New York

How To Hunt Wild Boar In New York

Tioga River, New York

Resident License: Small Game Hunting License

Non-Resident License: Small Game Hunting License

Resident Tag Fee: No tag required

Non-Resident Tag Fee: No Tag Required

Limit: No Limit

Season: Unregulated

Legal Method of Take: Any weapon is legal to take hogs in New York, including spears, knives, shotguns, crossbows, rifles, and archery equipment. You must adhere to big game season methods of take while in that season.

Dogs: Yes

Night Time Hunting: Yes

Baiting: There is no baiting allowed on private or public land in New York.

Locations: Currently, there is breeding wild boar populations in Tioga, Cortland and Onondaga counties

Tioga County, New York has a population of Wild Boar

Summary: New York is not a place you would consider wild boar hunting, but just as most states are having difficulty controlling wild hog populations, New York is no different. The New York DEC (Department of Environmental Conservation) is not interested in promoting or encouraging hog hunting. Having said that, New York has no set regulations for hunting hogs, which they say will be under consideration to change and make more laws to restrict hog hunting in the future. As for right now, the only restrictions are that you may not bait feral hogs as they may attract and feed other game animals, and you must possess a small game hunting license. You may hunt hogs at night in New York and use any weapon you want unless you are hunting in big game season, in which you must use the method of take for that season.

New York state does ask that you report your sighting and information, but that is not a law. I’m sure New York officials would be all over that information trying to eradicate the wild boar in that area reported, so use your judgment, and morals if reporting feral swine.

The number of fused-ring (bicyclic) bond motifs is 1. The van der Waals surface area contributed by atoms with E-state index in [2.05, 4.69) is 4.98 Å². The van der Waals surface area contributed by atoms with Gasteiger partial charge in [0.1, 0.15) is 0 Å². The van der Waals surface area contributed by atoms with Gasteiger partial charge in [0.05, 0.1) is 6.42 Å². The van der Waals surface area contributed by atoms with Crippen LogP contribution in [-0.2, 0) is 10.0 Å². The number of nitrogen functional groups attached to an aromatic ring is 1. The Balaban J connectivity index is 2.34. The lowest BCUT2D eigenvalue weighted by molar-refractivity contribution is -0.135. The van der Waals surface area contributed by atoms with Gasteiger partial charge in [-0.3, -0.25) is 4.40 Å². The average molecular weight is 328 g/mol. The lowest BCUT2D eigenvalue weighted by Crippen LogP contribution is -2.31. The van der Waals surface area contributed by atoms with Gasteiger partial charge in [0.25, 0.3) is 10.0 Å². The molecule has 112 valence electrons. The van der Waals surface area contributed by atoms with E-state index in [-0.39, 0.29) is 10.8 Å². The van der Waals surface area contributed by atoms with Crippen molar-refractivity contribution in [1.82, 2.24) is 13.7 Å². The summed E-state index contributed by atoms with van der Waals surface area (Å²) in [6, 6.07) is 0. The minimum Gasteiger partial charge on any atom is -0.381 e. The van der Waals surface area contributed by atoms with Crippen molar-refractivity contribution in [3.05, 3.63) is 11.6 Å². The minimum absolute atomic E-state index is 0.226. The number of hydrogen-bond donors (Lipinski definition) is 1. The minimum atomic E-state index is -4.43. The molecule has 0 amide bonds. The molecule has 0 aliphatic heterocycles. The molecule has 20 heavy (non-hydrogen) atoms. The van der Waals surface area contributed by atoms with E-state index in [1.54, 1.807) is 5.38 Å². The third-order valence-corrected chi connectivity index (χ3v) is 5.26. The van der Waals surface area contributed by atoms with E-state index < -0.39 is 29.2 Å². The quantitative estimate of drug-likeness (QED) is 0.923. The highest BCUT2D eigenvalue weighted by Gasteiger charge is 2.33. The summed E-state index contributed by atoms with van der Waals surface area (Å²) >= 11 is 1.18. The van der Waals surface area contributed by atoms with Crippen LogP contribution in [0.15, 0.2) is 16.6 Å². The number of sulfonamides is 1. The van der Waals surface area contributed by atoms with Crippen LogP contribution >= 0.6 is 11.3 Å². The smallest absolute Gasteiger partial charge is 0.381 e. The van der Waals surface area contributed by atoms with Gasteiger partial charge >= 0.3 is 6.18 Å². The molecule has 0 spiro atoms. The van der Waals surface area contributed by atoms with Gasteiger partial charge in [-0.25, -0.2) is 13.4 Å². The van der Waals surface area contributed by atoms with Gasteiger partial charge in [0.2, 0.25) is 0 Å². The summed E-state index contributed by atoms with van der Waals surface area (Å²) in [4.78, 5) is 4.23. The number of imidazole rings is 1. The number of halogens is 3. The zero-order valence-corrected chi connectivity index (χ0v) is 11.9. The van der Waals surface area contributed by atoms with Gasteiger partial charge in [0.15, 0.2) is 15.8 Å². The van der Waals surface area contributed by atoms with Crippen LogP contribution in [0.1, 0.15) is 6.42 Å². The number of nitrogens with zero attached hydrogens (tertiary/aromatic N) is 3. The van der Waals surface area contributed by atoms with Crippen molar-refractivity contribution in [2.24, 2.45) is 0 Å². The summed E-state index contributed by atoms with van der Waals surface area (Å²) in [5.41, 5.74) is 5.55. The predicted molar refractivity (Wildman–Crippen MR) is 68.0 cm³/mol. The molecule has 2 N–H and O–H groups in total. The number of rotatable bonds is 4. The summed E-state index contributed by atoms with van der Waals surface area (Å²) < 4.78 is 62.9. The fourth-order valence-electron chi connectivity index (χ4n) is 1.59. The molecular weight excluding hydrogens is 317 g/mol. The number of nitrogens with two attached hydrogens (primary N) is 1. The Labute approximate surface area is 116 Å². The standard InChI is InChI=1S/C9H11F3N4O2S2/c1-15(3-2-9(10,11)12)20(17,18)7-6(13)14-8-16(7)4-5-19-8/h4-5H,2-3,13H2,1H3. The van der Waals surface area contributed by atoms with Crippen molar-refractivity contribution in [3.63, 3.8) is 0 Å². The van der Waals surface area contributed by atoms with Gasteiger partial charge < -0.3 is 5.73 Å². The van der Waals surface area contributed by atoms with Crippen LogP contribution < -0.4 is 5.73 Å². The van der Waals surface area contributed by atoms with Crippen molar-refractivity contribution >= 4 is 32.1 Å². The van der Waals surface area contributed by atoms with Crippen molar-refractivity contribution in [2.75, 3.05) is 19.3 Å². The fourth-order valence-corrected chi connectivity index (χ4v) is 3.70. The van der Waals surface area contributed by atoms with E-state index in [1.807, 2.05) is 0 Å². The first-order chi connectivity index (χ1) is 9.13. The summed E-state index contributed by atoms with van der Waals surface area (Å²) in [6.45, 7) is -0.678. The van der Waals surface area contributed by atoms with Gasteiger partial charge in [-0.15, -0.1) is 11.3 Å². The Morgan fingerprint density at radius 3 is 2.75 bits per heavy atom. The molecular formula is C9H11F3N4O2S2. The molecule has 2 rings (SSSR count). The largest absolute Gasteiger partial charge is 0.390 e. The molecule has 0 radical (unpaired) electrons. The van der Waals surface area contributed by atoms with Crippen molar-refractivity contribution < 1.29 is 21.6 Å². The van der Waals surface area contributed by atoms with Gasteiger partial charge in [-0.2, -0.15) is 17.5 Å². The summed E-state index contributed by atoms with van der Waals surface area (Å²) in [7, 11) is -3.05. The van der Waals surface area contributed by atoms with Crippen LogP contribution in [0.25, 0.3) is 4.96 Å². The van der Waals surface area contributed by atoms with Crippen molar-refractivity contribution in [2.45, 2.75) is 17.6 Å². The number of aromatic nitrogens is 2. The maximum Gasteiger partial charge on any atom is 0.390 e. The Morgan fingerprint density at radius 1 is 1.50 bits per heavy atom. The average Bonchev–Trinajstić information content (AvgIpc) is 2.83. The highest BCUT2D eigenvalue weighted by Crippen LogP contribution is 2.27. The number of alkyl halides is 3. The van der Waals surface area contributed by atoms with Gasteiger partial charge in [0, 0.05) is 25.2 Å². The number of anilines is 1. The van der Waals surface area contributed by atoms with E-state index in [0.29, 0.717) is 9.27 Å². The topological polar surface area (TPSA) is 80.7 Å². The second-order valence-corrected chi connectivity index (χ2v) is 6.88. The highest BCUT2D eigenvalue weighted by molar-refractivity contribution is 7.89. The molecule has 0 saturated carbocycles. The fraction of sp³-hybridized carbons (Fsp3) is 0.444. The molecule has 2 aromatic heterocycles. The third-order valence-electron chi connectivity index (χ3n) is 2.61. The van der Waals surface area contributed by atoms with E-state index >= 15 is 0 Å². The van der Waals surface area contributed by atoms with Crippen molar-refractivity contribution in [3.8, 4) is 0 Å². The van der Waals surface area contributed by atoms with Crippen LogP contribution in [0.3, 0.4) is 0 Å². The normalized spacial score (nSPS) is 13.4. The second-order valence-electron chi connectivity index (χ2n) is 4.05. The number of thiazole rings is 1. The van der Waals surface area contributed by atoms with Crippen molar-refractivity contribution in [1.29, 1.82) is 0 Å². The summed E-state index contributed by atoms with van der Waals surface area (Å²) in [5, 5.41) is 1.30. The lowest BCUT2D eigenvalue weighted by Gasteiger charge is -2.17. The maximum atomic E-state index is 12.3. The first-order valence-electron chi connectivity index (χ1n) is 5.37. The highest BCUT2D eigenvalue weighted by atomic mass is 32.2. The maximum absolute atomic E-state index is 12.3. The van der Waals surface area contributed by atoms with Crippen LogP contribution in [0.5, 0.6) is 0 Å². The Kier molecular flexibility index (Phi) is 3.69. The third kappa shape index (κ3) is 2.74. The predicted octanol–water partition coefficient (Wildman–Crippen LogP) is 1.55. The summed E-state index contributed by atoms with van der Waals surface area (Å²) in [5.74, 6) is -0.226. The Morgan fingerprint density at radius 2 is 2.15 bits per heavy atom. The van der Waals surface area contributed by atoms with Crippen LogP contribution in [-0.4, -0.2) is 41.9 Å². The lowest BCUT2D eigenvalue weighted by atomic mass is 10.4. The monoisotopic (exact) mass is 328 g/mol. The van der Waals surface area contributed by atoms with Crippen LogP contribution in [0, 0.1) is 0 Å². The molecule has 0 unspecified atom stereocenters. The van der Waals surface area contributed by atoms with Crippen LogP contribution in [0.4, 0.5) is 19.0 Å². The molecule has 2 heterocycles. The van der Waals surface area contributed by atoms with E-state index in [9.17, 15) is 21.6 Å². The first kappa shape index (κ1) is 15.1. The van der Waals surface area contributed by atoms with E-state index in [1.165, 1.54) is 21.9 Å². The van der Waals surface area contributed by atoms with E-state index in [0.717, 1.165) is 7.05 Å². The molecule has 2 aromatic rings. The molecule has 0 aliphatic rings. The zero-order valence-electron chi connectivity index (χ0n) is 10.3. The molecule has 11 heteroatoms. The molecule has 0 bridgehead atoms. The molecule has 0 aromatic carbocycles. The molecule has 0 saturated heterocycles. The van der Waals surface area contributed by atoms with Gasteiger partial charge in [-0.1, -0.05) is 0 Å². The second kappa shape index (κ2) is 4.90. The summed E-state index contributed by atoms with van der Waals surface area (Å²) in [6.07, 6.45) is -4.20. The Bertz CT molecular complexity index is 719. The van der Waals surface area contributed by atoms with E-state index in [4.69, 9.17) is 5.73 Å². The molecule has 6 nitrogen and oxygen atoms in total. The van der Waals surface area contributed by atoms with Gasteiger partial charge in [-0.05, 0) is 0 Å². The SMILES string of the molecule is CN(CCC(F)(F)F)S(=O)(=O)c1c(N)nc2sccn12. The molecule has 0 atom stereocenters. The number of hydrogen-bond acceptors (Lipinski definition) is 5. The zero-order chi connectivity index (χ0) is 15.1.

New York City Feral Hog Page

New York Department Of Environmental Conservation

6 Responses to New York

  1. Brittius says:

    Thank you, Greg. Just got back on your page. Been busy on my little blog:, dealing with all of the gun grabbing crap of the Cuomo Fatwa. Regarding the feral hogs, the DEC was on the phone with me and they were close to pathetic, trying to make the hogs sound like a diseased lot. From the one I got in Tioga, Pa., a friend only wanted the mount, he gave me the meat (210 lbs.) and it was all delicious. Soaked it overnight in a marinade and onto the barbeque. I felt like Forest Gump: Roast Hog, Hog Ribs, Hog Cutlets, Hog Stew, Hog Cops, Loin of Hog, Hog Samich, no matter how I cooked it, it always taste like hog. Best meat I ever ate!
    Years ago, I sold a place in Schoharie, 248 acres. Have been looking at a little place in Montgomery County until that SAFE Act was schemed up. Now I’m looking at Florida.
    NYSDEC said there is no bounty on game animals in NYS, and I said the hogs aren’t game animals, they’re invasive. There was only silence on the other end of the phone. They were not helpful when I asked about DEC Management Areas they know of that had hogs running around. I did figure that DEC wanted to keep people from hunting the hogs with all of the scare tactics and they were not straight up front when I asked about recent post mortems that were documented. Just a lot of vague talk. They said the feral hogs only reach about 40 to 60 lbs., due to the cold weather. I told DEC that in Europe, hogs grow over a thousand pounds and are stronger because of the cold weather. On the other side of the phone, I only heard crickets.
    Thank you, again.

    • Brittius says: